In other good news for those who believe universal public education is crucial for the well-being of our country and charter schools have a corrosive impact on that universal requirement, the Gallup poll found that the public’s perception of charter schools has also declined in the past five years:

The parties diverge on charter schools. While the percentage of Republicans considering these types of schools as excellent or good has held steady at 62%, Democrats’ reviews have fallen from 61% positive in 2012 to 48% today, perhaps as charter schooling is becoming more closely tied to Donald Trump’s administration. His secretary of education, Betsy DeVos, is a longtime proponent of charter schools as a way to give parents alternatives to public schools.

These trends notwithstanding, the Gallup poll pundits draw this bewildering conclusion:

Americans as a whole believe private and parochial schools do a better job of educating students than public schools do, something that might be remedied with the right federal or state public school education policies. Another remedy may be expanding charter schools so that parents of children in failing public schools who can’t afford private school have other options for their children.

I may be prejudiced in my thinking, but my interpretation of the poll findings would emphasize the trend toward support for public education and the trend toward a decline in support for charter schools as evidence that the best way to address “failing public schools” would be to provide more funding for them. But, as noted in the next paragraph in the Gallup poll’s “implications” section it appears that is NOT the direction Betsy DeVos wants to go:

DeVos recently told a charter schools conference, “No one has a monopoly on innovation. No one has a monopoly on creativity. No one has a monopoly on knowing how every child learns.” That reflects a very different philosophy of education than the philosophy that government money should be focused on lifting public schools to their maximum potential.

Even though the Democratic party has effectively endorsed the “failing public schools” meme, Democratic party voters have a different perspective. They are jumping off the charter school bandwagon in large numbers!

Bottom line: the headline notwithstanding, the Gallup poll findings are a mixed bag for public school advocates. That said, I would have been happier had I read this headline, which, by the way, is equally accurate:

Private School and Charter School K-12 Approval Ratings Decline, Public School Ratings Jump Since 2012

No Surprise: ALEC’s Report Card Aligns With Betsy DeVos’ Agenda… Big Surprise: Too Few People are Aware of ALEC’s Force

August 21, 2017 Leave a comment

Nearly two years ago I heard Bernie Sanders speak to a small gathering at Dartmouth College. At the conclusion of the talk, I remember commenting to my wife that I thought he spent too much time explaining the power of the Koch brothers to his audience, to the point where I sensed a degree of restlessness in the audience. But when i shared that idea with others I knew I was surprised to find that few of the otherwise well-read people I know were aware of the Koch brothers… and a politically savvy individual I knew expressed dismay that the general public was unaware of their impact.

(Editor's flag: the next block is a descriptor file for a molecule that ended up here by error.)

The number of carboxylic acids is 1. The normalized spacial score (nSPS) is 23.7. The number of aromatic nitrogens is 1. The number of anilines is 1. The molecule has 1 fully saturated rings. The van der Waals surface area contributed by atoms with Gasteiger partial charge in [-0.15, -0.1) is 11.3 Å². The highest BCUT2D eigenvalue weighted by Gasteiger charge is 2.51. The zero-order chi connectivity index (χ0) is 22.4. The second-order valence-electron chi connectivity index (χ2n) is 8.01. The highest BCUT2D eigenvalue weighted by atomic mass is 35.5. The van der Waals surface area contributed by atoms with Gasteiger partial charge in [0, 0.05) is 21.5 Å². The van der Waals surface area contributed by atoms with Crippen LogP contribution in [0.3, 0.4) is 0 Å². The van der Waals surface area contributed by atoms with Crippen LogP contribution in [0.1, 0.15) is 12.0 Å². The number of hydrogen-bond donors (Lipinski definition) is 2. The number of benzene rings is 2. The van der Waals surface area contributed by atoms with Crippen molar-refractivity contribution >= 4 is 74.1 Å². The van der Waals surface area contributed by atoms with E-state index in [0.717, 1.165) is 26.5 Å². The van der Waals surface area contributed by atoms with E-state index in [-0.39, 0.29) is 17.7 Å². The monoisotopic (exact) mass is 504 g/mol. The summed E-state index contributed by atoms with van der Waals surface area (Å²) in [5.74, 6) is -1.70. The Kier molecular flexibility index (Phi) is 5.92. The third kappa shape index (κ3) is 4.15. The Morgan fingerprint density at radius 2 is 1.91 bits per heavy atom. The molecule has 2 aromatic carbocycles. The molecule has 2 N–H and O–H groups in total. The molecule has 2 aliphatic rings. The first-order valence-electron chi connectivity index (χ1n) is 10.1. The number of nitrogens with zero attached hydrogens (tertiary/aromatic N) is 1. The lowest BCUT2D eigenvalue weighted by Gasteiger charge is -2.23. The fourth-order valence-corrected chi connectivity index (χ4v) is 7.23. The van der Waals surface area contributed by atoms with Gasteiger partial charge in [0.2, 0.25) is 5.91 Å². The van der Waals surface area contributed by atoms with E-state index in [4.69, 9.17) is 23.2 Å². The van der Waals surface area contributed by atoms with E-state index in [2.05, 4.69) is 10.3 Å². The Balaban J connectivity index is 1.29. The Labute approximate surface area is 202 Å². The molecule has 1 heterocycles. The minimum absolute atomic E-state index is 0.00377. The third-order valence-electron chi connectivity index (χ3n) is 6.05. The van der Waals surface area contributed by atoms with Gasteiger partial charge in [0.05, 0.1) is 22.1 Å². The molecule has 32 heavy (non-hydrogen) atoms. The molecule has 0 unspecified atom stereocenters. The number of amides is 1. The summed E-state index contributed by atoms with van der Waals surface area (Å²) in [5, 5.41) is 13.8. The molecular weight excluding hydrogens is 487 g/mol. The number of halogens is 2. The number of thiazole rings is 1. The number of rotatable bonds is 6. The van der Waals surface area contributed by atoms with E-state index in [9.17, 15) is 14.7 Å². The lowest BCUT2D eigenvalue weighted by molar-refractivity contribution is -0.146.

I trust that after two years of Bernie Sanders’ speeches and appearances on national television all but the Trump loyalists (and perhaps hardcore Fox News fans) are aware of the billions the Koch brothers and their allies spend. But I am not certain that the public is as aware of one of the Koch brothers’ biggest beneficiaries and most insidious lobbying groups in our country, the American Legislative Exchange Council (ALEC). While I know I have written often about this group, I am also painfully aware that most people in this country are unaware of the group and, after hearing of them, might dismiss any alarm about them as conspiratorial.

Washington Post education writer, Valerie Strauss, did a good job of shedding light on ALEC earlier this month and makes a compelling case that they are having a powerful effect on public education policy. ALEC, like many lobbying groups, issues an annual “Report Card” ranking various national and state legislators. And like many lobbying groups, ALEC also offers legislators sample bills to submit. But unlike most lobbying groups, ALEC’s legislative agenda is broader in scope and supported with billions of dollars in potential campaign donations. As Ms. Strauss writes to those unfamiliar with ALEC:

If you don’t know about ALEC, you should. It is a member organization of corporate lobbyists and conservative state legislators who craft “model legislation” on issues important to them and then help shepherd it through legislatures. It describes itself as being dedicated to promoting “limited government, free markets and federalism,” though the New York Times called it essentially a “stealth business lobbyist.”

And with 35 Statehouses and a majority of State legislatures under the control of the GOP, and with most of the legislatures led by citizens as opposed to “professional politicians”, what could be a better use of political action funds than “helping” pro-business GOP legislators craft bills that free businesses from regulations?

As noted above, ALEC issues Report Cards on many issues, public education being one of them. A review of what ALEC includes on it’s education Report Card is chilling for anyone who wants to see education funding equitable and overseen by locally elected school boards. Ms Strauss writes:

The latest report card was issued seven months ago, and it is highly revealing. The introduction says that the states were graded in six categories — “academic standards, charter schools, homeschool regulation burden, private school choice, teacher quality, and digital learning,” but it concedes that the most weight went to charters and vouchers “because they represent the parent-centered, choice-driven future of education in the 21st century.”

Once a year the ALEC legislators gather for a conference and it was no surprise to me to read that one of their guest speakers was Betsy DeVos, whose education agenda aligns perfectly with the direction ALEC’s “investors” want our country to follow.